My address is: Moscow, Mokhovaya [Street], Mrs. Voyeikovaya's house, N. G. Rubinstein's apartment. I kiss you both very warmly and also all my nieces. Give my warm regards to Nikolay Vasilyevich [4]. Likewise to all the nannies, to Vassa Petrovna [5] to Fyodora Petrovna [6], to Sonya [7], to Vanya [8], to Andrey [9], and to all of Kamenka.

Notes and References

  1. i.e. Aleksandra's in-laws, the Davydovs. Among those members of the Davydov family who were now living in Saint Petersburg (though they still spent the summer months at Kamenka) were Aleksandra Ivanova Davydova (née Potapova; 1802-1895), her daughters Yelizaveta (1823-1904), Aleksandra (1827-1917), Sofya (1832-1903), and Vera (1843-1923), and her son Aleksey (1846-1909). Tchaikovsky got on very well with the whole family.
  2. Tchaikovsky was either under a naive delusion or he deliberately sought to conceal from his sister the way that his cantata Ode to Joy—performed at a public examination at the Saint Petersburg Conservatory on 29 December 1865/10 January 1866—had been received. For the cantata failed to earn the praise both of his friends (except for Herman Laroche) and of leading musical authorities. Thus, the composer's friend Ivan Klimenko observed: "No, the cantata isn't any good: I'd expected far more from Tchaikovsky". Three months later, the critic César Cui, in a survey of recent musical events, recalled the cantata's performance and pronounced a harsh verdict: "The Conservatory composer Mr Tchaikovsky is quite feeble. Granted, his composition (a cantata) was written under the most unfavourable circumstances: as an assignment which had to be ready by a fixed deadline, using a set theme (Schiller's ode An die Freude, which was set to music in the finale of [Beethoven's] Ninth Symphony), and having to comply with the established forms. But all the same, if he did possess any talent, then it would surely have broken through the fetters of the Conservatory at some point" (Saint Petersburg Gazette, 24 March 1866; also quoted in Жизнь Петра Ильича Чайковского, том 1 (1997), p. 188). "When I read this terrible verdict," Tchaikovsky recalled several years later, "I don't know what came over me. My eyes clouded over, my head started spinning, and like a madman I rushed out of the café (where I was reading that newspaper). I was not conscious of what I did or where I ended up. All day long I wandered aimlessly through the city, repeating to myself: I'm useless, I'm a nonentity, nothing good will ever come of me, I have no talent" (from the memoirs of Alina Bryullova, the manuscript of which is kept at the Klin House-Museum Archive) — note based on that by Vladimir Zhdanov in П. И. Чайковский. Письма к родным (1940), p. 667.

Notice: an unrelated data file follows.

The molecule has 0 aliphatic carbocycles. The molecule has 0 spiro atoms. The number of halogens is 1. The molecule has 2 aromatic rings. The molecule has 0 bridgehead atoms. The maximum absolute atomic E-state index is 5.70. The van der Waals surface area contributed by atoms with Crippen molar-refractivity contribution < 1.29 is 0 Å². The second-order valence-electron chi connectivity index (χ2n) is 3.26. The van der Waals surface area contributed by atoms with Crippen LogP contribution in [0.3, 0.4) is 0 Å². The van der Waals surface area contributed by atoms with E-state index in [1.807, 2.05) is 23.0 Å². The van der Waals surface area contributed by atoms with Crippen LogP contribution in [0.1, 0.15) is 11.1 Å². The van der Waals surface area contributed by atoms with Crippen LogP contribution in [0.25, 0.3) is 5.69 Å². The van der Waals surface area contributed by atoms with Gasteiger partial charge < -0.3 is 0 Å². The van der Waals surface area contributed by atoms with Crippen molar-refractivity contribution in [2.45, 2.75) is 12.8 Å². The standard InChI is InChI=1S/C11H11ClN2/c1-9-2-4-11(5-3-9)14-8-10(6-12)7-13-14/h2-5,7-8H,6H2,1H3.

3. |In her reply on 29 January/10 February 1866 Aleksandra wrote to her brother: "Why, Petrusha, is your letter so sad? How can you suffer from hatred when you are the embodiment of affection and kindness? Petrusha, tell me, for the sake of Christ, what is saddening you? I love you limitlessly, and every one of your worries is mine too. Perhaps I could take upon myself even just a small portion of your sadness: I would be so happy if I could help you. Why must you be depressed, you who are the darling of everyone who knows you? Your musical self-esteem must surely be satisfied, I should think. Over the last three years two works of genius have appeared in the world of music: Serov's Judith and Tchaikovsky's cantata: that's what people are saying about you. You are still so young. If, as you say, it isn't money that is tormenting you, then what else can it be, what else? Is it perhaps love, Petya?" — note by Vladimir Zhdanov in П. И. Чайковский. Письма к родным (1940), p. 667.
  4. Nikolay Vasilyevich Davydov (1826-1916), the elder brother of Lev Davydov. A retired army officer, he was the owner of Kamenka but he had handed over the management of the estate to his more practically minded younger brother in 1860. Nikolay had stayed on in Kamenka, devoting himself to his various hobbies (principally the reading of books on politics, history, and philosophy). See Жизнь Петра Ильича Чайковского, том 1 (1997), p. 178.
  5. Vassa Petrovna Stovbirina was the nanny of Nikolay Vasilyevich Davydov's children.
  6. Fyodora Petrovna Stovbirina was the governess of the Davydovs' children.
  7. Sofya Fyodorovna Gorovaya was Aleksandra Davydova's maid.
  8. Ivan Savchenko, a barman at Kamenka.
  9. Andrey Petrovich Zubritsky, the valet of Nikolay Vasilyevich Davydov.